George Washington called this small, leather-bound book a "pocket day book." He used it to record small personal expenditures and receipts of cash. It also includes some entries documenting the larger business of his plantation, such as hiring. Washington later transferred most of the entries in these volumes to his ledger and account books. The blank pages that appear are blotter pages.
This pocket book begins with his expenses at the Second Continental Congress, which opened in Philadelphia in May, 1775. Washington continued to use a "pocket day book" through his first year as commander in chief of the Continental Army, noting that his first purchase on reaching Cambridge to assume command of the Army was "a ribbon to distinguish myself." Washington broke off after January, 1776, for the duration of the Revolutionary War. Then he started again in September, 1783 as the war came to an end. His diaries follow the same pattern, breaking off during the Revolutionary War, then starting again near the end of the war.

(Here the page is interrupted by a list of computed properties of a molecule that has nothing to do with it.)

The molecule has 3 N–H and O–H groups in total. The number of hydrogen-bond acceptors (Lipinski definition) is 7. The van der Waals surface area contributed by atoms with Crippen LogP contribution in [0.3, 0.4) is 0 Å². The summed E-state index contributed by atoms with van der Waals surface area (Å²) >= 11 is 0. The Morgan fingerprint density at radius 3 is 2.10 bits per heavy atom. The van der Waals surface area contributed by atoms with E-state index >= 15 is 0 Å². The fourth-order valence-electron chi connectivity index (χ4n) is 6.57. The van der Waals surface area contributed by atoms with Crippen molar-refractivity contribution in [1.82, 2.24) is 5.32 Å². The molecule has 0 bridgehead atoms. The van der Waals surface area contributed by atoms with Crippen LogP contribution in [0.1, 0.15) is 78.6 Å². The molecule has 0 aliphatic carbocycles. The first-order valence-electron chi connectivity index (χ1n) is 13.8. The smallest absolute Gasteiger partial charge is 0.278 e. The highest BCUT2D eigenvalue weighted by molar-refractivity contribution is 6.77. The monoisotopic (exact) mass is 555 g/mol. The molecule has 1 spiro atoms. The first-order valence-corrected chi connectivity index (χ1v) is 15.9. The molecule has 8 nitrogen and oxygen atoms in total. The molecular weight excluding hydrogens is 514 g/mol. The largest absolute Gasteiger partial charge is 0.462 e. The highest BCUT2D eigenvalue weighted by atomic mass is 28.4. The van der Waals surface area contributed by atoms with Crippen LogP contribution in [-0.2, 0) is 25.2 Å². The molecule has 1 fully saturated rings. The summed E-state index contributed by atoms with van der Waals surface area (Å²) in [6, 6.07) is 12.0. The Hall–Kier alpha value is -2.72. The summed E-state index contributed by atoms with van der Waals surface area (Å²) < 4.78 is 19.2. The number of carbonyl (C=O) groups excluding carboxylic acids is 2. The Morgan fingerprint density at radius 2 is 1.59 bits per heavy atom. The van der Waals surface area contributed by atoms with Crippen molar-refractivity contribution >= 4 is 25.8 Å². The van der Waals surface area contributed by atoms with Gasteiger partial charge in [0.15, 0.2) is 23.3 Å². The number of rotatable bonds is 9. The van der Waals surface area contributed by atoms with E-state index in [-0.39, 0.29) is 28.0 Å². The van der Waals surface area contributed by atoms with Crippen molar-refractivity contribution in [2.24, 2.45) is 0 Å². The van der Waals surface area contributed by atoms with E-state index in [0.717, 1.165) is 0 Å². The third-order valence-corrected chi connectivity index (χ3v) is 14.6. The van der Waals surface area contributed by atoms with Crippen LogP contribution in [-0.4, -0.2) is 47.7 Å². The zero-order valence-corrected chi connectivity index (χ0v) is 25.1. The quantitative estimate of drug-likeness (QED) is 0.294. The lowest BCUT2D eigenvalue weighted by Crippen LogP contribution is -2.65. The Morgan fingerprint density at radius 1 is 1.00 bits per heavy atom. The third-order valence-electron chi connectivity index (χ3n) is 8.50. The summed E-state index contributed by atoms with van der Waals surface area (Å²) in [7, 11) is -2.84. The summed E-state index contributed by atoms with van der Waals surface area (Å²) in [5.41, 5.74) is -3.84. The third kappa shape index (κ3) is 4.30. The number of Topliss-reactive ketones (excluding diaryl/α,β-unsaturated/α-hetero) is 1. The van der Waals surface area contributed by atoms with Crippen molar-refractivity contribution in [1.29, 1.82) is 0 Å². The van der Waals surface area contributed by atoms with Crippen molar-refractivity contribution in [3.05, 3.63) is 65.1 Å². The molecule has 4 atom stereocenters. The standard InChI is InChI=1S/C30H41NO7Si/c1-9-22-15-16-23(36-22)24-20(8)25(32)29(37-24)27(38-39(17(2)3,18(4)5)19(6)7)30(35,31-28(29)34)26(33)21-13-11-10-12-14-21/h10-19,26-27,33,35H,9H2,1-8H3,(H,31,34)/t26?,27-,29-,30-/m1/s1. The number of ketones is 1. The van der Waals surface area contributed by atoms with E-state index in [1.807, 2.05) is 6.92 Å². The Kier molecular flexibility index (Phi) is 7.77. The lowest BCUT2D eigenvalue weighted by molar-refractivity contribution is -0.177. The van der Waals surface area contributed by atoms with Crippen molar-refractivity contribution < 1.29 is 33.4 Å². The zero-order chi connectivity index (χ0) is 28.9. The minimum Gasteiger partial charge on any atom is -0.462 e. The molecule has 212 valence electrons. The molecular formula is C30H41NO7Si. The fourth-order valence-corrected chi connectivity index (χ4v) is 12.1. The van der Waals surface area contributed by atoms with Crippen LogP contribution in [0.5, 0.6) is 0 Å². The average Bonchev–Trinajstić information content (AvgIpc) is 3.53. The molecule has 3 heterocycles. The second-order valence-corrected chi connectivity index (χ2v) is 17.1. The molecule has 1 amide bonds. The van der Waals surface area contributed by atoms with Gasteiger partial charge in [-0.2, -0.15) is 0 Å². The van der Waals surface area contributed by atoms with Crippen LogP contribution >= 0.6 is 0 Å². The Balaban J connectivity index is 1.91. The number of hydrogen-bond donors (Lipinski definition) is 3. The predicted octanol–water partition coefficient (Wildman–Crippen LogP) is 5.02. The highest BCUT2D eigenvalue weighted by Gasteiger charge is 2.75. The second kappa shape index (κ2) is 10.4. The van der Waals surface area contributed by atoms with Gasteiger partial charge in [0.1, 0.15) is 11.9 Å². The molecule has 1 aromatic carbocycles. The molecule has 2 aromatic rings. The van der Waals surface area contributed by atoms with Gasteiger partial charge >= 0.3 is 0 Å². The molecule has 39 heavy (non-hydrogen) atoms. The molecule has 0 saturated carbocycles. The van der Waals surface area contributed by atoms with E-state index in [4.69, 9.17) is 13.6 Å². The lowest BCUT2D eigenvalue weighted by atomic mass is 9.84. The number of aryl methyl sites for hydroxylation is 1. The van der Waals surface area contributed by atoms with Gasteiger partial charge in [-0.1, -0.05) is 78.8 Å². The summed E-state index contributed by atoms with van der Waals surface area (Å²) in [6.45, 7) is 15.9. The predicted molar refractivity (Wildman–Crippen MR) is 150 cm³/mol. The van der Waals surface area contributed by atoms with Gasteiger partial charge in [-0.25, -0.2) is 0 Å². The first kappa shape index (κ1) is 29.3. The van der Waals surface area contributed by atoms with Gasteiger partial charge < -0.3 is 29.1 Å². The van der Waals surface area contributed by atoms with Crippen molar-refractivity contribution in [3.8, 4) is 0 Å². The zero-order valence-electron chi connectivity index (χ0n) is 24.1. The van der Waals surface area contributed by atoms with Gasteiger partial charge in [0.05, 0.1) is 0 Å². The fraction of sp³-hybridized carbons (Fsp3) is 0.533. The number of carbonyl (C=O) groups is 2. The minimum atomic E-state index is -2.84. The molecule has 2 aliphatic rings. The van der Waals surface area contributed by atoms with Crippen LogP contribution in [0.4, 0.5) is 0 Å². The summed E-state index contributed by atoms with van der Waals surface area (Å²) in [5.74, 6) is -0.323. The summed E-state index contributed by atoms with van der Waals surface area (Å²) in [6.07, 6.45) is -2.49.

There are 66 pages.
Washington, George. George Washington Papers, Series 5, Financial Papers: Pocket Book of Cash Expenses, May, 1775 - January,1776; September, 1783 - December, 1784. 05-/12-1784, 1775. Manuscript/Mixed Material. Retrieved from the Library of Congress, https://www.loc.gov/item/mgw500016/. (Accessed February 16, 2017.)